Re: What is it? LXXIV


"DoN. Nichols" wrote: ...

You got's it...grain sampler (or other dry material also possible). W/ grain samples anyway, the sub-samples are mixed before weight/moisture testing.
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.

It's not used for sailing.
Rob
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    This is not much of an answer to me. What *kind* of race? Auto, horse, sailboat, foot, something else? What does it cut? Gougeing rings doesn't really clear it up for me.
    Enjoy,         DoN.
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wrote:

I think the name Race is not meant to infer any particular type of racing, but is probably just a name, possibly of the inventor. According to this site the knife was used in shipbuilding:
http://race.knife.dict.butilki4you.net /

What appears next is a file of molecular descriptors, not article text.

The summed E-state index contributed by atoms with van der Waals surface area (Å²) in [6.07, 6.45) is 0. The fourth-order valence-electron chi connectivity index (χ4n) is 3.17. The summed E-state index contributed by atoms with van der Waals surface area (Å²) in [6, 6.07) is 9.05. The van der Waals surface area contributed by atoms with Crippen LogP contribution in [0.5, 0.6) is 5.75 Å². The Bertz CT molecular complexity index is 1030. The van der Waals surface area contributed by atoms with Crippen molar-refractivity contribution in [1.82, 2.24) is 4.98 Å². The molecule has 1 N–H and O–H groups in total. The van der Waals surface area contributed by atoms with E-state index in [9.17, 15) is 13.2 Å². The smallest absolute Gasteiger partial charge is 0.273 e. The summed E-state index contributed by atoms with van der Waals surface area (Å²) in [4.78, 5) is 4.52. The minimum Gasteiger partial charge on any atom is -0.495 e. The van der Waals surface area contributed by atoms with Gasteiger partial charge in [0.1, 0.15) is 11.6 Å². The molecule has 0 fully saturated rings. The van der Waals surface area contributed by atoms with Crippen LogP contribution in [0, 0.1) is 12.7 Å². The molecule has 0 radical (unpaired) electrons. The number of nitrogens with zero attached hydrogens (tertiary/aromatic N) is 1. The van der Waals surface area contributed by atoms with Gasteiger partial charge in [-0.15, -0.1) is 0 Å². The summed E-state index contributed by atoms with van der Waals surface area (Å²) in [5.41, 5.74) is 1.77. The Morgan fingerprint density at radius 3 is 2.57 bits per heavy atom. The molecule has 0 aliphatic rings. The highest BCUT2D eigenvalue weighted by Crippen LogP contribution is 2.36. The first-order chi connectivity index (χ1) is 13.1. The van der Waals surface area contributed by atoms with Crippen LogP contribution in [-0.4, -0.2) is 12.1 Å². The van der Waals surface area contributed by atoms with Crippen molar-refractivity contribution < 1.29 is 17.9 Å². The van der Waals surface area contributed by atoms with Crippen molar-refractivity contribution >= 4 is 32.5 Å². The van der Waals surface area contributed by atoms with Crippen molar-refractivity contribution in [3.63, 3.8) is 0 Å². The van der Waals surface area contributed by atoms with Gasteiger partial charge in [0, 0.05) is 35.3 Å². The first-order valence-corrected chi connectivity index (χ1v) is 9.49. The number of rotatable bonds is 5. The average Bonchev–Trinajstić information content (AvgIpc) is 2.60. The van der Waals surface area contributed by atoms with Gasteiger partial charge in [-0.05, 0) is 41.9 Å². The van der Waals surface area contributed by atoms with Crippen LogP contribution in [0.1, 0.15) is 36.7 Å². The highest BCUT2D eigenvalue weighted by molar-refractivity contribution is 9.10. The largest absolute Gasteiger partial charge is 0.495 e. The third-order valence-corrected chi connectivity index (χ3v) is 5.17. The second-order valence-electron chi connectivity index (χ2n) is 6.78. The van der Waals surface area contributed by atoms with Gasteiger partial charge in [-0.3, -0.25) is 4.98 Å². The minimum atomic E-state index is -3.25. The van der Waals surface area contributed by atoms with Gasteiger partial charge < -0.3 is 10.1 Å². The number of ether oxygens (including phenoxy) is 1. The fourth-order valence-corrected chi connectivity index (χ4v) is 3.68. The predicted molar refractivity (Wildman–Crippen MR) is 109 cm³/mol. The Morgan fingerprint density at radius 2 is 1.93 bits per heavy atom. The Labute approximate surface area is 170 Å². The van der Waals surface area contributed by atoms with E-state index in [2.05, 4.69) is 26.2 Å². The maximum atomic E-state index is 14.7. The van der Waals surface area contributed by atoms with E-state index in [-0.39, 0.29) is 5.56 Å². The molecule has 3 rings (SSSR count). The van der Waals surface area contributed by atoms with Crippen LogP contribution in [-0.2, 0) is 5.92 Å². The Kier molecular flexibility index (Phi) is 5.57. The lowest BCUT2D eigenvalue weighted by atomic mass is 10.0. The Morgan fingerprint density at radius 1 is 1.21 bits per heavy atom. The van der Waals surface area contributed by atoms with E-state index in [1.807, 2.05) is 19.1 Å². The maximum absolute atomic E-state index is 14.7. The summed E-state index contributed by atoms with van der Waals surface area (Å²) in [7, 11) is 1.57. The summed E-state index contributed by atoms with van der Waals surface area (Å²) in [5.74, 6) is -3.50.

Rob
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"R.H." wrote:

More than likely the "race" is a context like a bearing race or similar--I don't know enough about boat-building to put in a teacup, but...
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DoN. Nichols wrote:

Marking heavy timbers with letters or numbers, typically used by boatbuilders and timberframers.
Ever notice that old barn frames were usually marked with Roman rather than Arabic numerals? One reason is that, until you get to C or D - whivch is a hell of a lot of joints - the Roman numerals are all straight lines. Much easier to cut with a chisel or gouge.
The race knife makes the curves easier, using the pivot and the end cutter. The side cutter is good for straight lines.
John Martin
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    Thank you! This makes the use clear. I always want to know how a tool is used, on the off chance that I might have a use for it.
    Thanks again,         DoN.
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Is it some sort of fishing net weight or downrigger weight?
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Dan


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I guess this is close enough to call correct, it's a fisherman's trolley weight. It was designed to travel up and down the fishing line (controlled by a second attached line) to change the depth of baited hooks.
Rob
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